Gender Roles In Emma And Roman Polanski's Film 'Tess'

1063 Words 5 Pages
Journeys involve the exploration of the self, as individuals review their growth and development in the light of experiences which challenge and inspire them. The power of a journey, provides insights into the lives of individuals and the understanding of the world around them. This concept can be seen within Jane Austen’s novelEmma’ and Roman Polanski’s film ‘Tess’. Jane Austen and Roman Polanski compel their protagonists through a life of continual process of growth towards mature self-development exploring female gender roles in their respective contexts, hence revealing the codes of women in patriarchal societies.
The journey of an individual from immaturity on our judgements and relationships to mature self-knowledge and character
…show more content…
Emma Woodhouse, in Jane Austen’s Emma is a victim of her own illusions and creates a world of her own fancy. Irony dominates the novel, contrived by the omniscient narrator, as Emma’s ‘insufferable vanity and unpardonable arrogance proposed to arrange everybody’s destiny’ counteracts her motives causing complications for herself and her relationships. Emma supreme self-confidence foreshadows her tribulations, highlighting her moral blindness and ignorance. The peak of Emma’s journey from immaturity, is seen at the Box Hill Picnic. ‘Emma could not resist’, abandons all social and personal self-control, heartlessly makes fun of Miss Bates personal idiosyncrasies. Austen satirical use of a heroine who has class, wealth and influence but does not establish the true component of ‘ladyhood’ grace, poise and truth forces the 18th century audience to question the perceptions of ladyhood. Emma’s deficiency of …show more content…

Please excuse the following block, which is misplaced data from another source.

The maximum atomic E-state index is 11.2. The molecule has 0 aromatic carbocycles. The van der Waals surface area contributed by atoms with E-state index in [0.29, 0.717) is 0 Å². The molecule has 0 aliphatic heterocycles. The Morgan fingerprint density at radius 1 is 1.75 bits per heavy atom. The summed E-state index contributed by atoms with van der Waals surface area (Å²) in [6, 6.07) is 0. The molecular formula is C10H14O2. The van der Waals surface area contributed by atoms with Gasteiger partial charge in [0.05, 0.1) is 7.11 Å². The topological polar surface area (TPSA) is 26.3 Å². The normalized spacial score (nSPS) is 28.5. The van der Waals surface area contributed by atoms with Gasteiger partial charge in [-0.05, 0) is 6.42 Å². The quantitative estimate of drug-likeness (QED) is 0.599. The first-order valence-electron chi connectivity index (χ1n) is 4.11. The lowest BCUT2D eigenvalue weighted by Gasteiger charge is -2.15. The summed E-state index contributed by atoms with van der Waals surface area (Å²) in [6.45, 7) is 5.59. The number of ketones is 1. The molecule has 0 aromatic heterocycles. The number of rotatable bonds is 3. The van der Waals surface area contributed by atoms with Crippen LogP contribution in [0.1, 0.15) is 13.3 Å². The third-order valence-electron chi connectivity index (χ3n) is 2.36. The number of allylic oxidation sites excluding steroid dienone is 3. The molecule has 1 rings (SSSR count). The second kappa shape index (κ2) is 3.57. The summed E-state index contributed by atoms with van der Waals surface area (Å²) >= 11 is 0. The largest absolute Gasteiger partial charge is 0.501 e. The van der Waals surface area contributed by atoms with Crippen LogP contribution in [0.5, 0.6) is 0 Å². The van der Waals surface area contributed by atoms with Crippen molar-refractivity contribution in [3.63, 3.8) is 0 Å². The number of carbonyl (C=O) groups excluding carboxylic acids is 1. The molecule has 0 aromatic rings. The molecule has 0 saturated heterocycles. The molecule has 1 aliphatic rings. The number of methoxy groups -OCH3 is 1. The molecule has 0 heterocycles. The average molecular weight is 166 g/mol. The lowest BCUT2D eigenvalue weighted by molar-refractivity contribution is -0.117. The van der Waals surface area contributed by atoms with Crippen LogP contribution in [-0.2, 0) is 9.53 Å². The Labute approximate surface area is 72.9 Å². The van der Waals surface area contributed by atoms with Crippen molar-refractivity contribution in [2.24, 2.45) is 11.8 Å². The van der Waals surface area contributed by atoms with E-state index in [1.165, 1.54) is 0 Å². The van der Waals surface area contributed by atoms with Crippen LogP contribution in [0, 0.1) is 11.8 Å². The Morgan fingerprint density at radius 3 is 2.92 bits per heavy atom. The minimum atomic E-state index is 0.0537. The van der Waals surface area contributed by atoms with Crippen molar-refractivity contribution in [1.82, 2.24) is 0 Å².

Emma Woodhouse, though cultured and energetic, has a journey restricted to leisure, fine arts, social functions and domestic excellence. The modality and cumulative listing in Emma’s dialogue “If I draw less, I shall read more; if I give up music, I shall take up to carpet-work”, highlights the fickle and limited scope of female endeavour in genteel life. Highbury division of class represents the stigma and prejudice of unfortunates such as Miss Bates and Jane Fairfax in which their patriarchal societies limit their desired hopes and journey’s in life. Class, wealth and influence were of great significance, Jane Fairfax who ironically is highly educated, sophisticated, lacks money and property consequently hides her secret engagement with Frank Churchill. According to Jane Fairfax, ‘governess trade’ resembled the slave trade. The use of hyperbole, initiates the perceptions of women. The vulgar Mrs Elton who is comically thought of as a ‘conceited social climber’ begins to think much of her own importance. Her marriage with Mr Elton, is quite acknowledged “caro sposo”, sweet husband in Italian and forms many acquaintances and relationships, “my dear friend Mr Knightley” emphasising her position. Austen creates a range of characters that represents roles which women occupied at that time providing an insight into the Victorian

Related Documents